ARC Review: SIX CRIMSON CRANES by Elizabeth Lim

I received an eARC from the publishers through NetGalley in exchange for an honest review. It has not affected my opinions.

Title in red on softly blurred image of girl surrounded by cranes
Genre: Fantasy (retelling)
Age Range: YA
Star Rating: 4 stars
Series: yes - first book in duology


Book cover for SIX CRIMSON CRANES: title in black on pastle image of cranes above a garden

Shiori, the only princess of Kiata, has a secret. Forbidden magic runs through her veins. Normally she conceals it well, but on the morning of her betrothal ceremony, Shiori loses control. At first, her mistake seems like a stroke of luck, forestalling the wedding she never wanted, but it also catches the attention of Raikama, her stepmother.

Raikama has dark magic of her own, and she banishes the young princess, turning her brothers into cranes, and warning Shiori that she must speak of it to no one: for with every word that escapes her lips, one of her brothers will die.

Penniless, voiceless, and alone, Shiori searches for her brothers, and, on her journey, uncovers a conspiracy to overtake the throne—a conspiracy more twisted and deceitful, more cunning and complex, than even Raikama’s betrayal. Only Shiori can set the kingdom to rights, but to do so she must place her trust in the very boy she fought so hard not to marry. And she must embrace the magic she’s been taught all her life to contain—no matter what it costs her.

Synopsis taken from Goodreads. Add to your shelves here.


I am not always a good fit for retellings, particularly fairy tale retellings, because they tend to be the same handful of stories told again and again and again (Beauty and the Beast, Cinderella, Romeo and Juliet) until there’s pretty much nothing new to be added, and you can predict every beat.

However, the Six Swans is a Grimm’s fairy tale that I’ve hardly seen around – in fact, in the near 20 years I’ve been reading, I can think of only one other time I’ve seen this story retold. It makes it feel very new and unique, and hard to predict what’s going to happen next. Plus the story has a nice twist on the roles and motivations for the various antagonistic forces arrayed against Shiori.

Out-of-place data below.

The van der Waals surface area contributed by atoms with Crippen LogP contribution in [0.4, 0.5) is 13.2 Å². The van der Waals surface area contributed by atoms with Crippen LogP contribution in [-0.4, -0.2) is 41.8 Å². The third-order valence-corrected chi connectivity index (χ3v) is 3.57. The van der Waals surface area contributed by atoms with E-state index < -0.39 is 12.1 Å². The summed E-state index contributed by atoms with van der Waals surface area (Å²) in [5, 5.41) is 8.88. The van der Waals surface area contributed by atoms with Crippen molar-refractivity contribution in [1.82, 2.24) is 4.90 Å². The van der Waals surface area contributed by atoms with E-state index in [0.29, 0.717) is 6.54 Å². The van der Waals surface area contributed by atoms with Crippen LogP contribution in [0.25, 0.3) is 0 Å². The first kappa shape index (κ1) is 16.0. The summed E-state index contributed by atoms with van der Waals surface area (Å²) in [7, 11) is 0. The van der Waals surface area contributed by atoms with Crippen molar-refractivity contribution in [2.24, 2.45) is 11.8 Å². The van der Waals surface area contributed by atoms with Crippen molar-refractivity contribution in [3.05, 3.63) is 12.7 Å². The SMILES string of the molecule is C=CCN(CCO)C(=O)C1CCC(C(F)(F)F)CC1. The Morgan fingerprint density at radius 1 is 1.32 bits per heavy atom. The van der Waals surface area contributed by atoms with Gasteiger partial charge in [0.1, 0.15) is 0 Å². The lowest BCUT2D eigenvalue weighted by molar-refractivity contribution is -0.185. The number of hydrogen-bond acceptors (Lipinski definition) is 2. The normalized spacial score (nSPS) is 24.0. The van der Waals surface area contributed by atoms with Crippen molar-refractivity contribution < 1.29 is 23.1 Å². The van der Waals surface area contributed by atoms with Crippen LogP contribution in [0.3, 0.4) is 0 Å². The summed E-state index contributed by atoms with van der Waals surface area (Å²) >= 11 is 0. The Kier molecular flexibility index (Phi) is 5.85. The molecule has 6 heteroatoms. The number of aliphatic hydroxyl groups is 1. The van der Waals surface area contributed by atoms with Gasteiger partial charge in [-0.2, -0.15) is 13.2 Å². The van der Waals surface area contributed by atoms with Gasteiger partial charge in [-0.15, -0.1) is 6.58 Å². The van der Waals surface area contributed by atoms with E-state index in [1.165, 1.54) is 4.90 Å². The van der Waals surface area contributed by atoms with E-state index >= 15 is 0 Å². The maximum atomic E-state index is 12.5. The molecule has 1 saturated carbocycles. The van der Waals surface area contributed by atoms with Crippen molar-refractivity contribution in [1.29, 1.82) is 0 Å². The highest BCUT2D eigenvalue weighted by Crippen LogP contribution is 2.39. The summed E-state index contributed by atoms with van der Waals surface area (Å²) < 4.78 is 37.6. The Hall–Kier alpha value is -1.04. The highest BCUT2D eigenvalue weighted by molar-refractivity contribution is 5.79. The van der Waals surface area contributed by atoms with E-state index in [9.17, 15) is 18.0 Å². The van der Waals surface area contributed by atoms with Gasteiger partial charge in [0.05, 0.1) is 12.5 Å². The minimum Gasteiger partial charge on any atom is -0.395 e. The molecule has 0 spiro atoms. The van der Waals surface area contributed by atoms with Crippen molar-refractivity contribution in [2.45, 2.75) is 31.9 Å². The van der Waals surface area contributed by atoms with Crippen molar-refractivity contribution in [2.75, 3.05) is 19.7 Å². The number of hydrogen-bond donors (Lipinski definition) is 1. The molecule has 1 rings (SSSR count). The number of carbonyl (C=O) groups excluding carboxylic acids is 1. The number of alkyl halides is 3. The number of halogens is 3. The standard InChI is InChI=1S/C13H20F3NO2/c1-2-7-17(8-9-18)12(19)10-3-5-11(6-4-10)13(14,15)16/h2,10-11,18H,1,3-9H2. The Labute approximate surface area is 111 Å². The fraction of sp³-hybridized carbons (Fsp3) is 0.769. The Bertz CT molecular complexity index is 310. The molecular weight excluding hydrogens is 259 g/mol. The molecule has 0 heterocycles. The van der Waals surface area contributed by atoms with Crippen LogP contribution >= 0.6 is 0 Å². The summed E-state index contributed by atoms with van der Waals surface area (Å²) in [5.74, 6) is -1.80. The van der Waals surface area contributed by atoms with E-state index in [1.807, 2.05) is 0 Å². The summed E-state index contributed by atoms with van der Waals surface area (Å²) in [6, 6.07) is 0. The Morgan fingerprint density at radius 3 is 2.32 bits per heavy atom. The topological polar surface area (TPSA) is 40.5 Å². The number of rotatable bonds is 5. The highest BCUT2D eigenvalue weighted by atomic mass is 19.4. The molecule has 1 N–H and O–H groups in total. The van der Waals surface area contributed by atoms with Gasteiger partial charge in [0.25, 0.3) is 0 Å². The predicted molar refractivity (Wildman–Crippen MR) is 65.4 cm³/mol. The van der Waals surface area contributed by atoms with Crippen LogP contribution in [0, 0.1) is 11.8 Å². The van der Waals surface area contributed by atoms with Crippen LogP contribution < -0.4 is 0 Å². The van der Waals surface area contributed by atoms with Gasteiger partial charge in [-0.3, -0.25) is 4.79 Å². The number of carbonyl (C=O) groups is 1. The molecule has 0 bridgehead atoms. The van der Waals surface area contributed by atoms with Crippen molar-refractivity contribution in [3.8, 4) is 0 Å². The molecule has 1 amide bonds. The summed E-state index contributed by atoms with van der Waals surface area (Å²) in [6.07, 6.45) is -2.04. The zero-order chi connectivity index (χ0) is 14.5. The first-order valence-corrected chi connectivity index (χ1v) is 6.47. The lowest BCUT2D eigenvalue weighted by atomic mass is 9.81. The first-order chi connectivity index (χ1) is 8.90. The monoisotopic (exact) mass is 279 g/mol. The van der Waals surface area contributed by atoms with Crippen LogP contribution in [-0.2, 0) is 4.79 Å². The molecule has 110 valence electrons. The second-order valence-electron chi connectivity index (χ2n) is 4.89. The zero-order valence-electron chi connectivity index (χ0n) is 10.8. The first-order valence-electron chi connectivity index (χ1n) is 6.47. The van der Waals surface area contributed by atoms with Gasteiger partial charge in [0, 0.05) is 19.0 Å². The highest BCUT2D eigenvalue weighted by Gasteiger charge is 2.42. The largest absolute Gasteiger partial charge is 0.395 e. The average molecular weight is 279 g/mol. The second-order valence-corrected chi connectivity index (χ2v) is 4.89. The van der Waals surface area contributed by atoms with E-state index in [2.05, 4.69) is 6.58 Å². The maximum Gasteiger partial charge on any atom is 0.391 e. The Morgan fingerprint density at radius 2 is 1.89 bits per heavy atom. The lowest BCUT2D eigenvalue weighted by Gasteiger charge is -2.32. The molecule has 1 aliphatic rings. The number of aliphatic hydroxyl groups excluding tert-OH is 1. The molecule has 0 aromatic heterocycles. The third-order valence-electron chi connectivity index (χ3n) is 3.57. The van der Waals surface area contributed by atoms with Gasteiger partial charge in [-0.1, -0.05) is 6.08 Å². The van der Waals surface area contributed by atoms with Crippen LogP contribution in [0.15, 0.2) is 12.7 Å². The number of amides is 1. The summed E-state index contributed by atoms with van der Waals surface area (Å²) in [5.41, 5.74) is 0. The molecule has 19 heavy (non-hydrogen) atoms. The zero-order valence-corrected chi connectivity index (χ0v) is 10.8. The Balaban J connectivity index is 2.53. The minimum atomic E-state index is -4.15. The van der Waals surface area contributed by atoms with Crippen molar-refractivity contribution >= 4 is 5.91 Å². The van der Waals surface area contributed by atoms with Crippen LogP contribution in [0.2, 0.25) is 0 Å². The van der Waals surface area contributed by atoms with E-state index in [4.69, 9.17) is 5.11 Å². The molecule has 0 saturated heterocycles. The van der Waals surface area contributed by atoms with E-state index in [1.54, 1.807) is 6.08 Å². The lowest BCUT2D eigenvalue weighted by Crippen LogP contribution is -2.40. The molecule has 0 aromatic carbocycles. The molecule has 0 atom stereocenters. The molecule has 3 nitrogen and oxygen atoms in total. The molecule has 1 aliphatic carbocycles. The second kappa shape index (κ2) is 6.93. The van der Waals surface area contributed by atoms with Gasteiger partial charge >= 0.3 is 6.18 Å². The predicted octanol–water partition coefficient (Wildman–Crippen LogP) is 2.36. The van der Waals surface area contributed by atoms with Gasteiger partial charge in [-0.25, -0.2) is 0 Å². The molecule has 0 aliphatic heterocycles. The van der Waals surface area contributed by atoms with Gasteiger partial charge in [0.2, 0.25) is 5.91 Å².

While this new series is not a continuation of Elizabeth Lim’s The Blood of Stars duology, I believe it is set within the same world, just in another part of it. You don’t need to have read that previous duology to read this book, but if you do, the world does feel richer as some of the world building elements have been explored in great depth before. Plus, it makes reading this book feel very warm and welcoming and familiar, as a lot of the internal mythology and magic carries over.

Naturally, you have the same lovely prose here that paint a vast array of different landscapes and situations. The snow-swept mountains, a small village, castles and palaces, a sacred lake that’s calm and deadly. The magic also carries a large toll, vicious and stinging, but without resorting to the blood-magic-self-harm that’s been so in vogue these last few years. Instead, it’s alluring and dangerous, and the way the colours are used with the nettles was a lot of fun.

Shiori spends the first half of the book being swept around by other people’s choices, rather than forging the path herself. Most of what happens is a consequence of her stumbling into the right or wrong people. It does make her feel like someone bobbing along with the flow, a spectator rather than a main character at times.

Another year until the next book! Yes, it’s a satisfying ending with the main story all wrapped up and the start of a new one seeded in, so it’s not as cruel as a cliff-hanger, but still.

Read my reviews of other books by Elizabeth Lim:

Six Crimson Cranes (this series):

The Blood of Stars:

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